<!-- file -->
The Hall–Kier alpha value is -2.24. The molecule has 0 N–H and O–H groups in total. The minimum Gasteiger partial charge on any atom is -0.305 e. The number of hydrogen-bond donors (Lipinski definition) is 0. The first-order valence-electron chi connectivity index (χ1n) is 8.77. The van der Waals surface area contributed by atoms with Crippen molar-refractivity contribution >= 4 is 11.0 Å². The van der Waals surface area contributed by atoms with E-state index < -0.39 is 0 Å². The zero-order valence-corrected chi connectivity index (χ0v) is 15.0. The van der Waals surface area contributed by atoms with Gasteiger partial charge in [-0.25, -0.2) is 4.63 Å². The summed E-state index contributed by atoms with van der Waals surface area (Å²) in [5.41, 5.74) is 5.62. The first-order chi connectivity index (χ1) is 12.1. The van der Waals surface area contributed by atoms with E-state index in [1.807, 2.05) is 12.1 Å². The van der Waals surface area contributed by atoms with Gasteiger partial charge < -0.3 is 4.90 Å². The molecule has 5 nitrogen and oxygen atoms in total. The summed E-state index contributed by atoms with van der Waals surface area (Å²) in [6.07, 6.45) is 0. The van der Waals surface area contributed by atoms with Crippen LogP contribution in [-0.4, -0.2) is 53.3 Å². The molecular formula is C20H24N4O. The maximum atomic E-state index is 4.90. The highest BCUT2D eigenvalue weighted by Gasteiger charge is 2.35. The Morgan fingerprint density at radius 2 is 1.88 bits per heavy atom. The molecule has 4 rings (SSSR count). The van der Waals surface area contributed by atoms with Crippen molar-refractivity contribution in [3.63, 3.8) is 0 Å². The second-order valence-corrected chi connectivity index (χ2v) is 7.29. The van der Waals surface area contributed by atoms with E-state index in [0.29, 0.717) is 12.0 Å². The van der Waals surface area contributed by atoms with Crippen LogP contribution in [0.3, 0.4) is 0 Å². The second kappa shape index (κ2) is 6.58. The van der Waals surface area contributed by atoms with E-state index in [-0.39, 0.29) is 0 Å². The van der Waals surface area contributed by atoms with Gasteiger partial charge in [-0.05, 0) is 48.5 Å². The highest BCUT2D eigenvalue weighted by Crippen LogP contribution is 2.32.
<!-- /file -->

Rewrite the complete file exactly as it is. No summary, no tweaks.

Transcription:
The Hall–Kier alpha value is -2.24. The molecule has 0 N–H and O–H groups in total. The minimum Gasteiger partial charge on any atom is -0.305 e. The number of hydrogen-bond donors (Lipinski definition) is 0. The first-order valence-electron chi connectivity index (χ1n) is 8.77. The van der Waals surface area contributed by atoms with Crippen molar-refractivity contribution >= 4 is 11.0 Å². The van der Waals surface area contributed by atoms with E-state index < -0.39 is 0 Å². The zero-order valence-corrected chi connectivity index (χ0v) is 15.0. The van der Waals surface area contributed by atoms with Gasteiger partial charge in [-0.25, -0.2) is 4.63 Å². The summed E-state index contributed by atoms with van der Waals surface area (Å²) in [5.41, 5.74) is 5.62. The first-order chi connectivity index (χ1) is 12.1. The van der Waals surface area contributed by atoms with E-state index in [1.807, 2.05) is 12.1 Å². The van der Waals surface area contributed by atoms with Gasteiger partial charge < -0.3 is 4.90 Å². The molecule has 5 nitrogen and oxygen atoms in total. The summed E-state index contributed by atoms with van der Waals surface area (Å²) in [6.07, 6.45) is 0. The van der Waals surface area contributed by atoms with Crippen LogP contribution in [-0.4, -0.2) is 53.3 Å². The molecular formula is C20H24N4O. The maximum atomic E-state index is 4.90. The highest BCUT2D eigenvalue weighted by Gasteiger charge is 2.35. The Morgan fingerprint density at radius 2 is 1.88 bits per heavy atom. The molecule has 4 rings (SSSR count). The van der Waals surface area contributed by atoms with Crippen molar-refractivity contribution in [3.63, 3.8) is 0 Å². The second-order valence-corrected chi connectivity index (χ2v) is 7.29. The van der Waals surface area contributed by atoms with E-state index in [0.29, 0.717) is 12.0 Å². The van der Waals surface area contributed by atoms with Crippen LogP contribution in [0.3, 0.4) is 0 Å². The second kappa shape index (κ2) is 6.58. The van der Waals surface area contributed by atoms with E-state index in [-0.39, 0.29) is 0 Å². The van der Waals surface area contributed by atoms with Gasteiger partial charge in [-0.05, 0) is 48.5 Å². The highest BCUT2D eigenvalue weighted by Crippen LogP contribution is 2.32.